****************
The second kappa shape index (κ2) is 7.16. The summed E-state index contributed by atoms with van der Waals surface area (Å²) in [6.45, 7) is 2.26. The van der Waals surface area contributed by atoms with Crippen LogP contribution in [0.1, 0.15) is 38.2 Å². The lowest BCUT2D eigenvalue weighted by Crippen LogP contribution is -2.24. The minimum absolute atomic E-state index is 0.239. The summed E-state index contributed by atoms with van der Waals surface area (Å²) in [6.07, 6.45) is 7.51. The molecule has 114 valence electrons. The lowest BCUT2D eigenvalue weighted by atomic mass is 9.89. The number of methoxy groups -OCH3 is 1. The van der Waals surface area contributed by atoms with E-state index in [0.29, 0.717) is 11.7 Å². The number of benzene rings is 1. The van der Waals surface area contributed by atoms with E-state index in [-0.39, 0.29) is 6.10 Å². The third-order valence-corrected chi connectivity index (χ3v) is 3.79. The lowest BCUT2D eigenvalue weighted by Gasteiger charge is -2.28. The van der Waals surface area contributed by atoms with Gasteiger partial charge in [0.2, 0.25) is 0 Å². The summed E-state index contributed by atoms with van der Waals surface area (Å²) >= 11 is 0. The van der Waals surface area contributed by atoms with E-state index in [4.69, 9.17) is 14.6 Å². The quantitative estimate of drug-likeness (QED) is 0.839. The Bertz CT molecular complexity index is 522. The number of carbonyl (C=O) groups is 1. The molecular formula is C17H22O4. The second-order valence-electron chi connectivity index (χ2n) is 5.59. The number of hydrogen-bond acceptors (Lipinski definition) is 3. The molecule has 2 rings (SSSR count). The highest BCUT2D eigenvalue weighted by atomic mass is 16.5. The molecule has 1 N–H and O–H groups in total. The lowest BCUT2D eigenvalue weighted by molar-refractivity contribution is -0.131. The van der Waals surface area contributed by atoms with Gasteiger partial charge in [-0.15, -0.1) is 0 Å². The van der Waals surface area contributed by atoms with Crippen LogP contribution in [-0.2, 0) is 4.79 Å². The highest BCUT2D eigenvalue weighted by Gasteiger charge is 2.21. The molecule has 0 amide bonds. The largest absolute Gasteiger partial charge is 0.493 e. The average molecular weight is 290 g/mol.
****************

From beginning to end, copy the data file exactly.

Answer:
The second kappa shape index (κ2) is 7.16. The summed E-state index contributed by atoms with van der Waals surface area (Å²) in [6.45, 7) is 2.26. The van der Waals surface area contributed by atoms with Crippen LogP contribution in [0.1, 0.15) is 38.2 Å². The lowest BCUT2D eigenvalue weighted by Crippen LogP contribution is -2.24. The minimum absolute atomic E-state index is 0.239. The summed E-state index contributed by atoms with van der Waals surface area (Å²) in [6.07, 6.45) is 7.51. The molecule has 114 valence electrons. The lowest BCUT2D eigenvalue weighted by atomic mass is 9.89. The number of methoxy groups -OCH3 is 1. The van der Waals surface area contributed by atoms with E-state index in [0.29, 0.717) is 11.7 Å². The number of benzene rings is 1. The van der Waals surface area contributed by atoms with E-state index in [-0.39, 0.29) is 6.10 Å². The third-order valence-corrected chi connectivity index (χ3v) is 3.79. The lowest BCUT2D eigenvalue weighted by Gasteiger charge is -2.28. The van der Waals surface area contributed by atoms with Gasteiger partial charge in [0.2, 0.25) is 0 Å². The summed E-state index contributed by atoms with van der Waals surface area (Å²) >= 11 is 0. The van der Waals surface area contributed by atoms with E-state index in [4.69, 9.17) is 14.6 Å². The quantitative estimate of drug-likeness (QED) is 0.839. The Bertz CT molecular complexity index is 522. The number of carbonyl (C=O) groups is 1. The molecular formula is C17H22O4. The second-order valence-electron chi connectivity index (χ2n) is 5.59. The number of hydrogen-bond acceptors (Lipinski definition) is 3. The molecule has 2 rings (SSSR count). The highest BCUT2D eigenvalue weighted by atomic mass is 16.5. The molecule has 1 N–H and O–H groups in total. The lowest BCUT2D eigenvalue weighted by molar-refractivity contribution is -0.131. The van der Waals surface area contributed by atoms with Gasteiger partial charge in [-0.15, -0.1) is 0 Å². The van der Waals surface area contributed by atoms with Crippen LogP contribution in [-0.2, 0) is 4.79 Å². The highest BCUT2D eigenvalue weighted by Gasteiger charge is 2.21. The molecule has 0 amide bonds. The largest absolute Gasteiger partial charge is 0.493 e. The average molecular weight is 290 g/mol.